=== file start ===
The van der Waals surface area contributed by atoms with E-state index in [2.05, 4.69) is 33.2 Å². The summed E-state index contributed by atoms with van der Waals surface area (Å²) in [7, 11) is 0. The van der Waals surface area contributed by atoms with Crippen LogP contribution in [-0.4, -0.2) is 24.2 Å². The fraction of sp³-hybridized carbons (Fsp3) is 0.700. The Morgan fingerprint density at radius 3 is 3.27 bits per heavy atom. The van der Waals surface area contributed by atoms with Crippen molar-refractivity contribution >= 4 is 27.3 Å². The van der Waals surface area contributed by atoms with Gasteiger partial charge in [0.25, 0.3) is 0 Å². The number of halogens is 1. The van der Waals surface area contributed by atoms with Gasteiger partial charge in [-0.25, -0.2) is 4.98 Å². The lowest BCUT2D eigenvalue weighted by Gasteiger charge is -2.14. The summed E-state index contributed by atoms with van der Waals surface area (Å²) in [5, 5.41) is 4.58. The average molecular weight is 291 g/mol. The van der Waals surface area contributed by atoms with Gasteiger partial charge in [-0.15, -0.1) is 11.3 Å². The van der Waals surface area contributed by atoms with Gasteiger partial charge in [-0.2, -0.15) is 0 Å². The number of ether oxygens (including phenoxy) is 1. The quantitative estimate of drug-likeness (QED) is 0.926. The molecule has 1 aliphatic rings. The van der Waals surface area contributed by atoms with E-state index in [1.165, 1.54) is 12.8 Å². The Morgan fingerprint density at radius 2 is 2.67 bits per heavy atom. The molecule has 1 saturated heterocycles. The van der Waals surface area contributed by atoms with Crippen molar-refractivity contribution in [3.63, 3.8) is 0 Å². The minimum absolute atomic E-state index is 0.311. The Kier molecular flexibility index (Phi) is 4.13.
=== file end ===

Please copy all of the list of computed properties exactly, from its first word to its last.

The van der Waals surface area contributed by atoms with E-state index in [2.05, 4.69) is 33.2 Å². The summed E-state index contributed by atoms with van der Waals surface area (Å²) in [7, 11) is 0. The van der Waals surface area contributed by atoms with Crippen LogP contribution in [-0.4, -0.2) is 24.2 Å². The fraction of sp³-hybridized carbons (Fsp3) is 0.700. The Morgan fingerprint density at radius 3 is 3.27 bits per heavy atom. The van der Waals surface area contributed by atoms with Crippen molar-refractivity contribution >= 4 is 27.3 Å². The van der Waals surface area contributed by atoms with Gasteiger partial charge in [0.25, 0.3) is 0 Å². The number of halogens is 1. The van der Waals surface area contributed by atoms with Gasteiger partial charge in [-0.25, -0.2) is 4.98 Å². The lowest BCUT2D eigenvalue weighted by Gasteiger charge is -2.14. The summed E-state index contributed by atoms with van der Waals surface area (Å²) in [5, 5.41) is 4.58. The average molecular weight is 291 g/mol. The van der Waals surface area contributed by atoms with Gasteiger partial charge in [-0.15, -0.1) is 11.3 Å². The van der Waals surface area contributed by atoms with Gasteiger partial charge in [-0.2, -0.15) is 0 Å². The number of ether oxygens (including phenoxy) is 1. The quantitative estimate of drug-likeness (QED) is 0.926. The molecule has 1 aliphatic rings. The van der Waals surface area contributed by atoms with E-state index in [1.165, 1.54) is 12.8 Å². The Morgan fingerprint density at radius 2 is 2.67 bits per heavy atom. The molecule has 1 saturated heterocycles. The van der Waals surface area contributed by atoms with Crippen molar-refractivity contribution in [3.63, 3.8) is 0 Å². The minimum absolute atomic E-state index is 0.311. The Kier molecular flexibility index (Phi) is 4.13.